retirement_road

The American Dream & the Myth of Retirement

As a clergyperson, I harbor no real expectations of retiring in the traditional sense–i.e., working until the age of 65 (or 67 depending upon the generational cohort to which you belong) and then “retiring” (quitting) from work for the rest of my life.  While this will not dissuade me from planning and saving for later in life, the idea I have for my latter years is less “no work” and more “different work.” The reality many of the current retirees face–including those who had well paying jobs, planned for the future, and did what they were “supposed to do”–is not one of their own making.  Many discover very quickly that even what they have isn’t enough and are forced to work even later than they ever expected, as detailed in this Washington Post piece entitled “Retirement Today.” As I read through the article, I began to wonder what this says about our current society–in particular, how we’ve moved away from families supporting each other during our waning years towards a model whereby each one is solely responsible for themselves.  In many respects, this is the direct result of our capitalist system and an outgrowth of the de-centering of the family as the predominant social unit. Given this reality, how might we envision a new idea of retirement, one not...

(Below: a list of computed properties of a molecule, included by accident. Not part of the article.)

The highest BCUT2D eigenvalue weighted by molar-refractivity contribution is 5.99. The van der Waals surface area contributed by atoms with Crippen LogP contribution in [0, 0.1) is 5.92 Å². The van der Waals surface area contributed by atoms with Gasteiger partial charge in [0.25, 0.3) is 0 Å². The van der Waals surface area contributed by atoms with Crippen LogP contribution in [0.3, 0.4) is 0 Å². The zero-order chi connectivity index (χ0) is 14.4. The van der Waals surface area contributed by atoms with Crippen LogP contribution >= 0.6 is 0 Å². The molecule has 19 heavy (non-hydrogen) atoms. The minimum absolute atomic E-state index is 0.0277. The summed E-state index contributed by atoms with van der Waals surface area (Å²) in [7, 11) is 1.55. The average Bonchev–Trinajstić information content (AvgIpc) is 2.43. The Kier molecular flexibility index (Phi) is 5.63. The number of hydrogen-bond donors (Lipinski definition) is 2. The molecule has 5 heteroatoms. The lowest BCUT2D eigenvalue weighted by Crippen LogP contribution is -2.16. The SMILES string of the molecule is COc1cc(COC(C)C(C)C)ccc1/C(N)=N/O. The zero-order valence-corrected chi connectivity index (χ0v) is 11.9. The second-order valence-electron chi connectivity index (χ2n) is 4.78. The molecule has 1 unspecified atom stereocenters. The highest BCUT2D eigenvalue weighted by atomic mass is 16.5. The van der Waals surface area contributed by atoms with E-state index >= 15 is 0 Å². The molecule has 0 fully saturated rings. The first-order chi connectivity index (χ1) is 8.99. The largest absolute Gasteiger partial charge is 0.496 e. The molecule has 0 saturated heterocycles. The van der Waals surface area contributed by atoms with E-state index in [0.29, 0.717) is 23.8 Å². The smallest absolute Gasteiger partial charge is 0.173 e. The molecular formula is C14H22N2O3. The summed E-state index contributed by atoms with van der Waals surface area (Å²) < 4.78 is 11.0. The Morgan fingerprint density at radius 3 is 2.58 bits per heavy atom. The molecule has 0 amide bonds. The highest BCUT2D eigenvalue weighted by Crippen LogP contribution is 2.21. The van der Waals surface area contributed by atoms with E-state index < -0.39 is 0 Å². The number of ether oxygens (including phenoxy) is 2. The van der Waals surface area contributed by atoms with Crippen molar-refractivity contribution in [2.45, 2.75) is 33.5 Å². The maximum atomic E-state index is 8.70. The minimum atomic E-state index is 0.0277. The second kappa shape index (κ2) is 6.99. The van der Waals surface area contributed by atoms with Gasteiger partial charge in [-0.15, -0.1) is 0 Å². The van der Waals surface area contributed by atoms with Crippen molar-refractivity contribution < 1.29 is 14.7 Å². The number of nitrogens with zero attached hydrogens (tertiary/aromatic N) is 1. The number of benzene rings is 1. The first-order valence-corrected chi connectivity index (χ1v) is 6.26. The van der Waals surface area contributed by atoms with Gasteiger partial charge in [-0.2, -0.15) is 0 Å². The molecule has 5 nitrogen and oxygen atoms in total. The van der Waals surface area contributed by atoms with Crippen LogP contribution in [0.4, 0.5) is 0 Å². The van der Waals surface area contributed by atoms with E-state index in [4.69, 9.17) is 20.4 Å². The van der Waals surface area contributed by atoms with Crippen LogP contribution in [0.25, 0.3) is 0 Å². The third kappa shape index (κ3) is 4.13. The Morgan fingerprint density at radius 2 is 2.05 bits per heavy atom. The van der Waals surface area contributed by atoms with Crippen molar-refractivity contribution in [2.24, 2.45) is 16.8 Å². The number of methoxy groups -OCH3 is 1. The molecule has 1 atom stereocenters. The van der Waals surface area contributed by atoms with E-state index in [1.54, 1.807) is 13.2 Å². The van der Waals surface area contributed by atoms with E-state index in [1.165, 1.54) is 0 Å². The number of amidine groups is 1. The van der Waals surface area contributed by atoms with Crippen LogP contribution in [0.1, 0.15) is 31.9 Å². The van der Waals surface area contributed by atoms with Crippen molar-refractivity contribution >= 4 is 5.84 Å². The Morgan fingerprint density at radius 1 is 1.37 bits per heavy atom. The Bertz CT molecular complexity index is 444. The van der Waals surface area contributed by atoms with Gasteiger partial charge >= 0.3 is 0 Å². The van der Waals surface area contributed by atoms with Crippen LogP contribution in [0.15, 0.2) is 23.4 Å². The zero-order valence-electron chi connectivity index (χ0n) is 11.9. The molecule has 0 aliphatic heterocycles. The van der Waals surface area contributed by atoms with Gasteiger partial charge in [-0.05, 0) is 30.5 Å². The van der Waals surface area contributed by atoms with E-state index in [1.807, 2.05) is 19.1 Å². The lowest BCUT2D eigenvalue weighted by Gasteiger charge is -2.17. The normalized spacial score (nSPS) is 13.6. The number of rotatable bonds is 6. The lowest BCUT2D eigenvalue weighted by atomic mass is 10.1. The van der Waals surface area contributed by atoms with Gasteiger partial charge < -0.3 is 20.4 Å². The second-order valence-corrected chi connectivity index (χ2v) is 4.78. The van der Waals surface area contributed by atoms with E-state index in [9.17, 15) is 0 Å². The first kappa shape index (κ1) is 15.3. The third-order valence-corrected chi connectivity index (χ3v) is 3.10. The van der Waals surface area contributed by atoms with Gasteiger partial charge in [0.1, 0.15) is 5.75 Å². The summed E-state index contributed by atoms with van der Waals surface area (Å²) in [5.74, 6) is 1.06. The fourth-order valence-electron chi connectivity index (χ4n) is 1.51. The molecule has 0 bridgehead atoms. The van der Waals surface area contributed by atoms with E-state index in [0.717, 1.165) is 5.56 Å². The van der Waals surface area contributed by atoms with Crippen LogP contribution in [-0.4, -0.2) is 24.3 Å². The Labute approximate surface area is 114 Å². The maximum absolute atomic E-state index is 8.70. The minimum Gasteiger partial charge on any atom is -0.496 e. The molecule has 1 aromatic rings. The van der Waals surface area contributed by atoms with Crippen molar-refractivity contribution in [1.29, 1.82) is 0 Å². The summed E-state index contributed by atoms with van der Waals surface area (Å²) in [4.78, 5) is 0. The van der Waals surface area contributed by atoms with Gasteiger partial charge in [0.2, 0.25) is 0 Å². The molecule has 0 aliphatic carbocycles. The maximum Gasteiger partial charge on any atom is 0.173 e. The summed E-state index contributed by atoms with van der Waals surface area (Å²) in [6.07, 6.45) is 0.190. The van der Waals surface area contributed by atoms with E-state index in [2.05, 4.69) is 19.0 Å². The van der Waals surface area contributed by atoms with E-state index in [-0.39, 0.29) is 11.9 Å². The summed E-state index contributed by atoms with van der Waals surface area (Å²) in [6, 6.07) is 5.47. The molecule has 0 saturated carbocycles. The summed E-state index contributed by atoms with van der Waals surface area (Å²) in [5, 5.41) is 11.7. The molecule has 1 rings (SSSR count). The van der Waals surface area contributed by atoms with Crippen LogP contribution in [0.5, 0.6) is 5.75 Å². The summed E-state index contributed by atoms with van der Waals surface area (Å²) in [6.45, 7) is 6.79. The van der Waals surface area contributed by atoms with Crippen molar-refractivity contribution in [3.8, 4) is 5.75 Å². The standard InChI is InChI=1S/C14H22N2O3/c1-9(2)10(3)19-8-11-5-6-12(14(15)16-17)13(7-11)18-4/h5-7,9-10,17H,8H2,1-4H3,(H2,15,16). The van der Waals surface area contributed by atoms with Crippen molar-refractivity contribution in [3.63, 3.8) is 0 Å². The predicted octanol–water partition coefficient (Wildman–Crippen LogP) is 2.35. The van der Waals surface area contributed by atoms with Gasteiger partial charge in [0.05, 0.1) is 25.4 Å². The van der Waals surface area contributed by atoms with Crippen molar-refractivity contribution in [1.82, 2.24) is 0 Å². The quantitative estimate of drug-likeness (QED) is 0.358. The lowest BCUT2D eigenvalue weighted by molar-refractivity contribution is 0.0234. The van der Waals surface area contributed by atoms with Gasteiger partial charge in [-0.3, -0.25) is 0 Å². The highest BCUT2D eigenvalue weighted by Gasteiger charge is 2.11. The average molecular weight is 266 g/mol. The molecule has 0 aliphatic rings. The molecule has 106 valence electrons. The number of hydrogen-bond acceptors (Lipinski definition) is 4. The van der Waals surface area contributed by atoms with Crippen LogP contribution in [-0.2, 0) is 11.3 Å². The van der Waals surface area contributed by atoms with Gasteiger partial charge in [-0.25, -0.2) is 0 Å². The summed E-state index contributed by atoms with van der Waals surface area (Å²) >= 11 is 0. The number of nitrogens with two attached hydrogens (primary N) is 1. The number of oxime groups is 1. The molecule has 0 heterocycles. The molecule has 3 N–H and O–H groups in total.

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free

A prayer of Freedom